Things move at a powerful, molasses slow pace. Flowing from warrior I to warrior II, Droge instructed us rotate through the heels and hips over what felt like full minute, feeling the thigh bone rotate deep in the hip socket to swivel the body from the front to the back of the mat. “Press through the back heel to turn and square the hips—make it one continuous movement coming from the feet grounding down,” he explained. Then with Courtney’s instruction, moving from chair pose to revolved chair became less about the physical twist. “Feel the movement and energy spiraling from the hips into the twist and back again,” Courtney says. It changes things: At one point, standing with my arms raised overhead, I felt like I held the pulsing sun between my hands.
After two-plus hours, we collapsed on our backs, first in savasana and then for a final qigong practice. Droge explained how to take the energy we’d just cultivated in class and spread it around your body. I didn’t have to believe in anything to feel the effects: I was overcome with a strong sense of warmth and awareness, I guess you could call it. Even the pores of my skin seemed to soaked in deep breaths of the now-steamy air.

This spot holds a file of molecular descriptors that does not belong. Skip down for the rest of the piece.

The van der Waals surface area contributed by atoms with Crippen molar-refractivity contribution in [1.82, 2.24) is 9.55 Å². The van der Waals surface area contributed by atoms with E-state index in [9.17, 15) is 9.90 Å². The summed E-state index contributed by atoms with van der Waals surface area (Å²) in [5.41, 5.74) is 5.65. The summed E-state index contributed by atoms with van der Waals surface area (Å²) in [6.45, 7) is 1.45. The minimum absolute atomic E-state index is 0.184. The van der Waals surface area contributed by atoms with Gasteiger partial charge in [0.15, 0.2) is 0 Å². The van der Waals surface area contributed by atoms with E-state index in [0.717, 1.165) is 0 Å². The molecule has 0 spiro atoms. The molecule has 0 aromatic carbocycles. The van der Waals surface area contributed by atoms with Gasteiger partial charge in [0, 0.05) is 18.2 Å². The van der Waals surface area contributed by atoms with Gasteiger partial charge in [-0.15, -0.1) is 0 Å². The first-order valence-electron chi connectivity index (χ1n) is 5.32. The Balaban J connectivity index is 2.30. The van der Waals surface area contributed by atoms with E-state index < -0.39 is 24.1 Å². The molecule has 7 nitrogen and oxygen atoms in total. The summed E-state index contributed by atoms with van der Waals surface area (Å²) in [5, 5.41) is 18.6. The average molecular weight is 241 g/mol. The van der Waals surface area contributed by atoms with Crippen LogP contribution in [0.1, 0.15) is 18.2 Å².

Benefits of Bridging
“This is designed as a time-lapsed release. The effects of the practice will reveal itself over the next several days,” Courtney says in a sage-like way. “The practice is an oracle, the wisdom keeper. The practice is the vehicle to discover whatever it is that you need to discover.” Even if you have a list of such things, the experience helps you settle into one, making the stuff remaining on your spiritual to-do list lighter in weight and more tolerable.